Mythologist | Author | Speaker | Illustrator

November 20, 2012

First published November 19, 2012

 in Devlok

Who we dance for?

Published in Devlok, Sunday Midday on Nov 12, 2012.

With dance shows such a hit on television, I realized how much dance is a part of Indian tradition. We have connected with our gods through dance. Our gods dance ! My friend, Mandakini Trivedi, the classical danseuse once noted that dance is the only art form to exist both in time and space. Music does not occupy space, but it occupies time. Plastic arts do not occupy time but they do occupy space. Perhaps that is why dance is special: it cannot be captured. Every moment marks creation of one pose, one gesture, one expression and the destruction of another.

There are different types of dance described in the Purans.

There is the dance of the apsaras, in Indra’s court. They are the nymphs who dance to the music of the gandharvas. They dance for the pleasure of the devas. They compete with each other. Often, kings are invited by Indra to judge the dance contest of the apsaras. They are the court dancers, those who exist for the entertainment of the king and his guests.

This is very different from Shiva’s dance. Popular mythology has it that Shiva danced when his wife, Sati, died. Thus dance was an expression of a mood: sorrow. The scriptures do not quite refer to this dance but it has become popular in retellings of Shiva’s lore. As a hermit, Shiva usually dances alone, in serene isolation, his eyes shut, blissfully unaware of anyone watching him. He dances for himself. To express his inner mood: peace, joy, sorrow. Those who watch him are spellbound. This is not dance for fun or entertainment. It is expression of an inner state. Occasionally, as in the Daruka forest, Shiva dances to symbolically communicate the secret of the Veda. This results in the spectacular form of Nataraja. Here, every gesture has a meaning. The idea of dance here is to communicate wisdom.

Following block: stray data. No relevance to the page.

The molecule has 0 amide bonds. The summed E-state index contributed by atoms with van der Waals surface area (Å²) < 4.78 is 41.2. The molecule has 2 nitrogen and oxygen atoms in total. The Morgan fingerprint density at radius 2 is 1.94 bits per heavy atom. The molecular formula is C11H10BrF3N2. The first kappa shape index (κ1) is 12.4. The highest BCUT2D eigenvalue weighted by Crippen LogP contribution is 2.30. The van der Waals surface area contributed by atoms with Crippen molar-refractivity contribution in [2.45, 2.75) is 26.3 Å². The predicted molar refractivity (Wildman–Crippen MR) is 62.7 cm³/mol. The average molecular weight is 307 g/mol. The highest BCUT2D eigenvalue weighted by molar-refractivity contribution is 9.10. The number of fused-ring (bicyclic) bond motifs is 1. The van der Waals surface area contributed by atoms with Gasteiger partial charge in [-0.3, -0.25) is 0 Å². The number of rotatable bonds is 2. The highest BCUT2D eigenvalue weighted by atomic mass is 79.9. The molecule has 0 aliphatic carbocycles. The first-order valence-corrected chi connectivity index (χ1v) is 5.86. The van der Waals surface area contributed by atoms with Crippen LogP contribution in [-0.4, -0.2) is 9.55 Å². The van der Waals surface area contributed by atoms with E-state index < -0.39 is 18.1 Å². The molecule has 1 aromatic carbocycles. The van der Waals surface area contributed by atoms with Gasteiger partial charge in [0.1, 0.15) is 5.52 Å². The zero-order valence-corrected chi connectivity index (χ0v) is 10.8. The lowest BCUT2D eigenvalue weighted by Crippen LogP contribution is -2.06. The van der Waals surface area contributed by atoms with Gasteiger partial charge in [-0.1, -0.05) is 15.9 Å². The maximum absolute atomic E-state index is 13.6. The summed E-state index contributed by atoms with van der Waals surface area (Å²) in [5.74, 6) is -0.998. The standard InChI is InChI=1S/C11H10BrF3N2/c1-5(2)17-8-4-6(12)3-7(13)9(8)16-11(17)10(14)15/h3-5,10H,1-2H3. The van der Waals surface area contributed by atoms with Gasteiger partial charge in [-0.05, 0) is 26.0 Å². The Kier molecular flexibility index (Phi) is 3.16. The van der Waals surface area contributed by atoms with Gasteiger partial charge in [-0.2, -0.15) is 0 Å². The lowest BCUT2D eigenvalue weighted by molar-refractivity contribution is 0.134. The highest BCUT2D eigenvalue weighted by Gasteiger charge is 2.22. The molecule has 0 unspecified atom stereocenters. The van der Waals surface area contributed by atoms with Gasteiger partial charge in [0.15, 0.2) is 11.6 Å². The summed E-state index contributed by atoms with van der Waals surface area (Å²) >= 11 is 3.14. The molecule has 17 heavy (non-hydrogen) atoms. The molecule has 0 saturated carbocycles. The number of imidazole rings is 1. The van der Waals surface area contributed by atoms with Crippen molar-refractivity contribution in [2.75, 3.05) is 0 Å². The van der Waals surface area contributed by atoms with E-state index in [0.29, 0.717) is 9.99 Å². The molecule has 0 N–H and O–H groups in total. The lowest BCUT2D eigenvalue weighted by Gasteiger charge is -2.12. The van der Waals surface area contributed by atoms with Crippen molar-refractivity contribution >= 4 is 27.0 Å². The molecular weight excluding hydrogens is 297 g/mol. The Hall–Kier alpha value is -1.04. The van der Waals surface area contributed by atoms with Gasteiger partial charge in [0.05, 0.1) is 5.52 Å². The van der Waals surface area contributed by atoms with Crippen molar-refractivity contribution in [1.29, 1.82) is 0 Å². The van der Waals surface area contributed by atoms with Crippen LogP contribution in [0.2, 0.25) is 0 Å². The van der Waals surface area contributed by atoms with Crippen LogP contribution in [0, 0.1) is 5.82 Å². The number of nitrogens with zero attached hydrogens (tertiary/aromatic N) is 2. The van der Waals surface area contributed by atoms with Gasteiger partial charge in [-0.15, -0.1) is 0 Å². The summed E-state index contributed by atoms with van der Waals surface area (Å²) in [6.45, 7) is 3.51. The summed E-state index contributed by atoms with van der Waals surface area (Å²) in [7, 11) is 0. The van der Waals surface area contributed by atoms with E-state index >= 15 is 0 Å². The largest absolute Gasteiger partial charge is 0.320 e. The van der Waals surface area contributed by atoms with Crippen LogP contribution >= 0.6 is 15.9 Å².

If Shiva is Nataraj, then Krishna is Natwar. He dances too, but dances with eyes open, entertaining those around him, getting entertained by their amusement and joy. He dances on the hood of Kaliya to celebrate his victory over the serpent. More importantly, he plays the flute and dances with the milkmaids, the gopikas, in Madhuvan, at night, in secret, in the light of the full moon. He dances to communicate his love for Radha. He dances for her, and with her and because of her. And she dances to please him. This is mutuality at its best.

Krishna, or Vishnu, as householder, always dances with a purpose, either to bind people together or even to defeat an enemy. As Mohini, he dances to kill the asura, Bhasma. Mohini insists that the asura, who has the power to reduce anything he touches to ash, match him in dancing step for step if he wishes to marry her. Bhasma agrees and in the course of the performance ends up touching his own head and turning into a heap of ash.

Thus dance has different manifestations. The apsara dances for someone else’s pleasure, Shiva dances for no one’s pleasure and Krishna dances for everyone’s pleasure as everyone dances for his. Three different forms of dance, three different expressions of human thought, manifesting simultaneously in space and time.


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